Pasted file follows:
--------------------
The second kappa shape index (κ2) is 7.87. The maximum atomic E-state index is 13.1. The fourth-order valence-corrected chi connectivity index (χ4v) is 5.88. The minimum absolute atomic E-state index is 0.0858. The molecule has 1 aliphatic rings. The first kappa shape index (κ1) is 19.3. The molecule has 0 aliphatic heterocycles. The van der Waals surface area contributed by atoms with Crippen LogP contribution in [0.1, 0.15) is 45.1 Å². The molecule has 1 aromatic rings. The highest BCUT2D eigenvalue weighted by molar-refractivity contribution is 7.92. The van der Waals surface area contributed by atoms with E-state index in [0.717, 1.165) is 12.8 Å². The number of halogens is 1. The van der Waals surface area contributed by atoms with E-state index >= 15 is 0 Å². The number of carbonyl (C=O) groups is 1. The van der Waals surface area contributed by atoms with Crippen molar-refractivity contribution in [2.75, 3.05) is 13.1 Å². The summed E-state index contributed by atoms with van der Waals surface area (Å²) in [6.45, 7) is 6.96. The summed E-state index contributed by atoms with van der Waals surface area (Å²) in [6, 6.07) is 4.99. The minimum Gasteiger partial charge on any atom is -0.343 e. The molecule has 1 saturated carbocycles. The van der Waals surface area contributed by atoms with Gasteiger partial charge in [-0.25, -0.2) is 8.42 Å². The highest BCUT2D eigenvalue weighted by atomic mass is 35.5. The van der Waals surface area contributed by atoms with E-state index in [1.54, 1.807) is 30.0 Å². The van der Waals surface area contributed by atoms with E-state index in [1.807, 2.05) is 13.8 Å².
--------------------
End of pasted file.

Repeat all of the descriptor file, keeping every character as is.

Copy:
The second kappa shape index (κ2) is 7.87. The maximum atomic E-state index is 13.1. The fourth-order valence-corrected chi connectivity index (χ4v) is 5.88. The minimum absolute atomic E-state index is 0.0858. The molecule has 1 aliphatic rings. The first kappa shape index (κ1) is 19.3. The molecule has 0 aliphatic heterocycles. The van der Waals surface area contributed by atoms with Crippen LogP contribution in [0.1, 0.15) is 45.1 Å². The molecule has 1 aromatic rings. The highest BCUT2D eigenvalue weighted by molar-refractivity contribution is 7.92. The van der Waals surface area contributed by atoms with E-state index in [0.717, 1.165) is 12.8 Å². The number of halogens is 1. The van der Waals surface area contributed by atoms with E-state index >= 15 is 0 Å². The number of carbonyl (C=O) groups is 1. The van der Waals surface area contributed by atoms with Crippen molar-refractivity contribution in [2.75, 3.05) is 13.1 Å². The summed E-state index contributed by atoms with van der Waals surface area (Å²) in [6.45, 7) is 6.96. The summed E-state index contributed by atoms with van der Waals surface area (Å²) in [6, 6.07) is 4.99. The minimum Gasteiger partial charge on any atom is -0.343 e. The molecule has 1 saturated carbocycles. The van der Waals surface area contributed by atoms with Gasteiger partial charge in [-0.25, -0.2) is 8.42 Å². The highest BCUT2D eigenvalue weighted by atomic mass is 35.5. The van der Waals surface area contributed by atoms with E-state index in [1.54, 1.807) is 30.0 Å². The van der Waals surface area contributed by atoms with E-state index in [1.807, 2.05) is 13.8 Å².